Ladies and gentlemen

In our case, we have an ageing population. Through ongoing financial literacy and awareness programmes, we will reach out to this specific target group and ensure a proper understanding and acceptance of the Digital Rupee in view of further enhancing digital financial inclusion.

The Bank of Mauritius has deemed it appropriate to explore the implementation of its CBDC for the various merits it offers. We have been systematically upgrading our payments infrastructure over the past two decades and are optimistic about the acceptance of the Digital Rupee.

As we go along this journey, we are taking into consideration risks that a CBDC will bring along in designing the Digital Rupee. Cybersecurity is one of the biggest risks associated with digitalization. A CBDC will open our systems to more participants and also more points of attack. The severity of frauds could be more significant given the ease with which data and large funds could be transferred electronically.

One of the criteria for the success of a CBDC is the degree of privacy it offers to its users. We will need to carefully consider the appropriate degree of privacy of the end-users of the CBDC, while taking into account AML/CFT concerns and requirements.

At the same time, countries embarking on the introduction of digital currencies cannot also ignore the energy requirements associated with such a project. My call is to consider the use of sustainable energy sources for such projects.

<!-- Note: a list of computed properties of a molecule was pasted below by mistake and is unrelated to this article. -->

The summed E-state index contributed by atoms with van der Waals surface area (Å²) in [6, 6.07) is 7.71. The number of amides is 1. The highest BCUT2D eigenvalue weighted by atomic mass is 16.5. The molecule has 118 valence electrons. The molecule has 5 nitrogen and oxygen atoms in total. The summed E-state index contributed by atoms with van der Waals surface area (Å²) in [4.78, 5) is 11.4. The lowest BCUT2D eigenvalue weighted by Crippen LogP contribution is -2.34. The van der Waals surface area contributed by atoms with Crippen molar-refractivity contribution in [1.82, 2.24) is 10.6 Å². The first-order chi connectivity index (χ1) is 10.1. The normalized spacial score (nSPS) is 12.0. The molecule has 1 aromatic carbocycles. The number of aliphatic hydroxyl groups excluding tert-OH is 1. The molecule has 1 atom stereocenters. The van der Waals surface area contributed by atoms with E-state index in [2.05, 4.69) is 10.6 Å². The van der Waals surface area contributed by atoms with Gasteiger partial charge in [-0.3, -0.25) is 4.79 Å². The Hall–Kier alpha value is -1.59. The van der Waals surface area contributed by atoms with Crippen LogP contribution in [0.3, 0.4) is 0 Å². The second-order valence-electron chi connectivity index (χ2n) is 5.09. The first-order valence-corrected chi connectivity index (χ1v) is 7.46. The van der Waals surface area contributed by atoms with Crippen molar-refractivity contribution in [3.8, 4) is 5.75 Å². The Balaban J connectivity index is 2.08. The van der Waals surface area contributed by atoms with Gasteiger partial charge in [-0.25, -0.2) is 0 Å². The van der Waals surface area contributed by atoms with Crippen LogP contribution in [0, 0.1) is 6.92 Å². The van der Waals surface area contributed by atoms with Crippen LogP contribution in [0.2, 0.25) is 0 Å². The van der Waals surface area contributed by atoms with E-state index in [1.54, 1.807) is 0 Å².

Ladies and Gentlemen

Decisions on the issuance and design for CBDCs are likely to be sovereign to each jurisdiction based on their own assessment of CBDC objectives and country specificities.

Authorities – be it the Government or the central bank – need to understand the requirements of people, the causes of the barriers to financial access and the implications of the introduction of a CBDC.

Distributing the CBDC is also not costless. Both the central bank and banks will need to develop a customer service infrastructure. This calls for further understanding of the set-up requirements, related costs and the need to maintain a secure digital currency network. The central bank also needs to ensure that access to this digital form of money remains free, just like for cash.

In our case. we have adopted a cautious approach. We are working with the IMF Team on a feasibility study, which includes research and an indepth analysis on implications of a CBDC for the country from monetary policy, legal and regulatory, design and technology perspectives.

We believe that the buy-in of all stakeholders is crucial in this process. We have engaged with banks already and will be shortly issuing a paper for public consultation. Our next step will be carrying out proof of concepts with the support of technology providers and academics before finalising our pilot phase. The IMF will accompany the Bank up to the pilot stage. At the same time, we are also collaborating with select counterparts globally — that is, other central banks — to better onboard all considerations.

Ladies and Gentlemen

In conclusion, I would say that a CBDC has the capabilities to enhance financial inclusion but it should be designed in such a way that it meets the country’s objectives while mitigating all associated risks.

I thank you for your attention.


Governor Harvesh Seegolam

IMF Spring Meetings 2022

New Economy Forum - Fintech

CBDC & Financial Inclusion

14 April 2022